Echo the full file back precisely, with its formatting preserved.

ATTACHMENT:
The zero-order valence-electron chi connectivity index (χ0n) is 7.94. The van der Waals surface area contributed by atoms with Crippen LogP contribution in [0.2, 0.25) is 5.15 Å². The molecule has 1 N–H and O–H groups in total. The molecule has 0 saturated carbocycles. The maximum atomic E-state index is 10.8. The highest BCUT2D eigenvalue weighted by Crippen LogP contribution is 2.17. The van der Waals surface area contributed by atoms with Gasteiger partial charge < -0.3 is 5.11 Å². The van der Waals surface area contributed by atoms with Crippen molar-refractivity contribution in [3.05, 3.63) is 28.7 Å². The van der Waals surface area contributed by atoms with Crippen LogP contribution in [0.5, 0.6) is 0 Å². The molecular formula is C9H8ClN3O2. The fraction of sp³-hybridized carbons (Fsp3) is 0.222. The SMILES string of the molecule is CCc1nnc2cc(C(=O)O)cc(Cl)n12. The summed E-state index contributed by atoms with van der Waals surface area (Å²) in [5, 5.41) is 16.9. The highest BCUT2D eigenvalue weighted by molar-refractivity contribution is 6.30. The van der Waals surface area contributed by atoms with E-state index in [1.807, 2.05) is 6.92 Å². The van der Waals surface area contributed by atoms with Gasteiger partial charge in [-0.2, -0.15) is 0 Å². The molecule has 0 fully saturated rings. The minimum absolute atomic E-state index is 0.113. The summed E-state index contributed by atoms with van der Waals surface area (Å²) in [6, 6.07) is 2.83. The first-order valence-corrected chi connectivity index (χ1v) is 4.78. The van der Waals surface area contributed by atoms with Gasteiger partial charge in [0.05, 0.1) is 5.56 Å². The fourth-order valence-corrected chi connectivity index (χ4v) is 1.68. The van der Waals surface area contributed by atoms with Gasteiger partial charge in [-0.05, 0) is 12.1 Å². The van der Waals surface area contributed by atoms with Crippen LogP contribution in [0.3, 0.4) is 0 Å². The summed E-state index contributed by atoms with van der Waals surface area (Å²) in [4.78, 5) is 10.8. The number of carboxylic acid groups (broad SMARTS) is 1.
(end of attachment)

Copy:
The zero-order valence-electron chi connectivity index (χ0n) is 7.94. The van der Waals surface area contributed by atoms with Crippen LogP contribution in [0.2, 0.25) is 5.15 Å². The molecule has 1 N–H and O–H groups in total. The molecule has 0 saturated carbocycles. The maximum atomic E-state index is 10.8. The highest BCUT2D eigenvalue weighted by Crippen LogP contribution is 2.17. The van der Waals surface area contributed by atoms with Gasteiger partial charge < -0.3 is 5.11 Å². The van der Waals surface area contributed by atoms with Crippen molar-refractivity contribution in [3.05, 3.63) is 28.7 Å². The van der Waals surface area contributed by atoms with Crippen LogP contribution in [0.5, 0.6) is 0 Å². The molecular formula is C9H8ClN3O2. The fraction of sp³-hybridized carbons (Fsp3) is 0.222. The SMILES string of the molecule is CCc1nnc2cc(C(=O)O)cc(Cl)n12. The summed E-state index contributed by atoms with van der Waals surface area (Å²) in [5, 5.41) is 16.9. The highest BCUT2D eigenvalue weighted by molar-refractivity contribution is 6.30. The van der Waals surface area contributed by atoms with E-state index in [1.807, 2.05) is 6.92 Å². The van der Waals surface area contributed by atoms with Gasteiger partial charge in [-0.2, -0.15) is 0 Å². The molecule has 0 fully saturated rings. The minimum absolute atomic E-state index is 0.113. The summed E-state index contributed by atoms with van der Waals surface area (Å²) in [6, 6.07) is 2.83. The first-order valence-corrected chi connectivity index (χ1v) is 4.78. The van der Waals surface area contributed by atoms with Gasteiger partial charge in [0.05, 0.1) is 5.56 Å². The fourth-order valence-corrected chi connectivity index (χ4v) is 1.68. The van der Waals surface area contributed by atoms with Gasteiger partial charge in [-0.05, 0) is 12.1 Å². The van der Waals surface area contributed by atoms with Crippen LogP contribution in [0.3, 0.4) is 0 Å². The summed E-state index contributed by atoms with van der Waals surface area (Å²) in [4.78, 5) is 10.8. The number of carboxylic acid groups (broad SMARTS) is 1.